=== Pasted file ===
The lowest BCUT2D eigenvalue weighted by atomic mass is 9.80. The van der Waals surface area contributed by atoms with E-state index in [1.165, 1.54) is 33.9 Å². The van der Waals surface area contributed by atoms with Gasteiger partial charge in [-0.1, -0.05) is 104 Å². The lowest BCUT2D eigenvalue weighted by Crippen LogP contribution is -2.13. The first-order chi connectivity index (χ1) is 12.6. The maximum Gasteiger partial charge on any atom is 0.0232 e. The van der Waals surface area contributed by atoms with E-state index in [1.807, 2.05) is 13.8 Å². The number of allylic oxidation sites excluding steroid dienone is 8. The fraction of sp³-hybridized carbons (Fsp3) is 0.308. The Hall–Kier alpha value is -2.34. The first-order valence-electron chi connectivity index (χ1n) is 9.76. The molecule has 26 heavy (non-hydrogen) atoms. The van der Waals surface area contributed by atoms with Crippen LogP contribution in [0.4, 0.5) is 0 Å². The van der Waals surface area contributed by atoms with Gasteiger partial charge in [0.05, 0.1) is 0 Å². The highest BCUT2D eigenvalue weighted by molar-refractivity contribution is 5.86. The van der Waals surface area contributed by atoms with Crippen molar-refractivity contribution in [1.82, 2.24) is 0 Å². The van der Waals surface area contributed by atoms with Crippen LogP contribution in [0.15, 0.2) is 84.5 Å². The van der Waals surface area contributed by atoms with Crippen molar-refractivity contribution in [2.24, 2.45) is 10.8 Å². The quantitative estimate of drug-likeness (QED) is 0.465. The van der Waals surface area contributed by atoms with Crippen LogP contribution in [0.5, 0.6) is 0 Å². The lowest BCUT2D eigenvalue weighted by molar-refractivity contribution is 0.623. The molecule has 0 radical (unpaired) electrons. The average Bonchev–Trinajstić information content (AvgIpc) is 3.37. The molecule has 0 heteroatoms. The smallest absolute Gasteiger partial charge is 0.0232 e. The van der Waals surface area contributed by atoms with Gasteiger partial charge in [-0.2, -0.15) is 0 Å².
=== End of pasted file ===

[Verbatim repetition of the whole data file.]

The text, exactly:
The lowest BCUT2D eigenvalue weighted by atomic mass is 9.80. The van der Waals surface area contributed by atoms with E-state index in [1.165, 1.54) is 33.9 Å². The van der Waals surface area contributed by atoms with Gasteiger partial charge in [-0.1, -0.05) is 104 Å². The lowest BCUT2D eigenvalue weighted by Crippen LogP contribution is -2.13. The first-order chi connectivity index (χ1) is 12.6. The maximum Gasteiger partial charge on any atom is 0.0232 e. The van der Waals surface area contributed by atoms with E-state index in [1.807, 2.05) is 13.8 Å². The number of allylic oxidation sites excluding steroid dienone is 8. The fraction of sp³-hybridized carbons (Fsp3) is 0.308. The Hall–Kier alpha value is -2.34. The first-order valence-electron chi connectivity index (χ1n) is 9.76. The molecule has 26 heavy (non-hydrogen) atoms. The van der Waals surface area contributed by atoms with Crippen LogP contribution in [0.4, 0.5) is 0 Å². The van der Waals surface area contributed by atoms with Gasteiger partial charge in [0.05, 0.1) is 0 Å². The highest BCUT2D eigenvalue weighted by molar-refractivity contribution is 5.86. The van der Waals surface area contributed by atoms with Crippen molar-refractivity contribution in [1.82, 2.24) is 0 Å². The van der Waals surface area contributed by atoms with Crippen LogP contribution in [0.15, 0.2) is 84.5 Å². The van der Waals surface area contributed by atoms with Crippen molar-refractivity contribution in [2.24, 2.45) is 10.8 Å². The quantitative estimate of drug-likeness (QED) is 0.465. The van der Waals surface area contributed by atoms with Crippen LogP contribution in [0.5, 0.6) is 0 Å². The lowest BCUT2D eigenvalue weighted by molar-refractivity contribution is 0.623. The molecule has 0 radical (unpaired) electrons. The average Bonchev–Trinajstić information content (AvgIpc) is 3.37. The molecule has 0 heteroatoms. The smallest absolute Gasteiger partial charge is 0.0232 e. The van der Waals surface area contributed by atoms with Gasteiger partial charge in [-0.2, -0.15) is 0 Å².